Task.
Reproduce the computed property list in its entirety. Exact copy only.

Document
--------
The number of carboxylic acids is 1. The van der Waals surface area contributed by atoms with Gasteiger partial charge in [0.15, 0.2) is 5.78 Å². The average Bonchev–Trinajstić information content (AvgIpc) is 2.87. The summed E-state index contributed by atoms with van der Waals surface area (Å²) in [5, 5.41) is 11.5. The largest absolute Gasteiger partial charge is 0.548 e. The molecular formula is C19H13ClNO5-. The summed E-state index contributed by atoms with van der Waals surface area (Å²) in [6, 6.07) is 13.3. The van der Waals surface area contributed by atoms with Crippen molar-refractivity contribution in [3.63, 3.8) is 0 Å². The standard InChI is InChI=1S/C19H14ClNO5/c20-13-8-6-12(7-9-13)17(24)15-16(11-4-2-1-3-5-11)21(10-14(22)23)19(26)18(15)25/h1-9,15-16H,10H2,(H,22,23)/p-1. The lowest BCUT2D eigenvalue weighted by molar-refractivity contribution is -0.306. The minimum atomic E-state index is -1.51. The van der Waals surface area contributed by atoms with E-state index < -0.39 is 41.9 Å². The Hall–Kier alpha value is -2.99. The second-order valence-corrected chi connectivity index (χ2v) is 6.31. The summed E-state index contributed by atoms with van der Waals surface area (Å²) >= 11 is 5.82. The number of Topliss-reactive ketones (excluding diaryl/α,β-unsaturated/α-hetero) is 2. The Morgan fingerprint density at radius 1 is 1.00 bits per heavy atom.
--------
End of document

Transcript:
The number of carboxylic acids is 1. The van der Waals surface area contributed by atoms with Gasteiger partial charge in [0.15, 0.2) is 5.78 Å². The average Bonchev–Trinajstić information content (AvgIpc) is 2.87. The summed E-state index contributed by atoms with van der Waals surface area (Å²) in [5, 5.41) is 11.5. The largest absolute Gasteiger partial charge is 0.548 e. The molecular formula is C19H13ClNO5-. The summed E-state index contributed by atoms with van der Waals surface area (Å²) in [6, 6.07) is 13.3. The van der Waals surface area contributed by atoms with Crippen molar-refractivity contribution in [3.63, 3.8) is 0 Å². The standard InChI is InChI=1S/C19H14ClNO5/c20-13-8-6-12(7-9-13)17(24)15-16(11-4-2-1-3-5-11)21(10-14(22)23)19(26)18(15)25/h1-9,15-16H,10H2,(H,22,23)/p-1. The lowest BCUT2D eigenvalue weighted by molar-refractivity contribution is -0.306. The minimum atomic E-state index is -1.51. The van der Waals surface area contributed by atoms with E-state index < -0.39 is 41.9 Å². The Hall–Kier alpha value is -2.99. The second-order valence-corrected chi connectivity index (χ2v) is 6.31. The summed E-state index contributed by atoms with van der Waals surface area (Å²) >= 11 is 5.82. The number of Topliss-reactive ketones (excluding diaryl/α,β-unsaturated/α-hetero) is 2. The Morgan fingerprint density at radius 1 is 1.00 bits per heavy atom.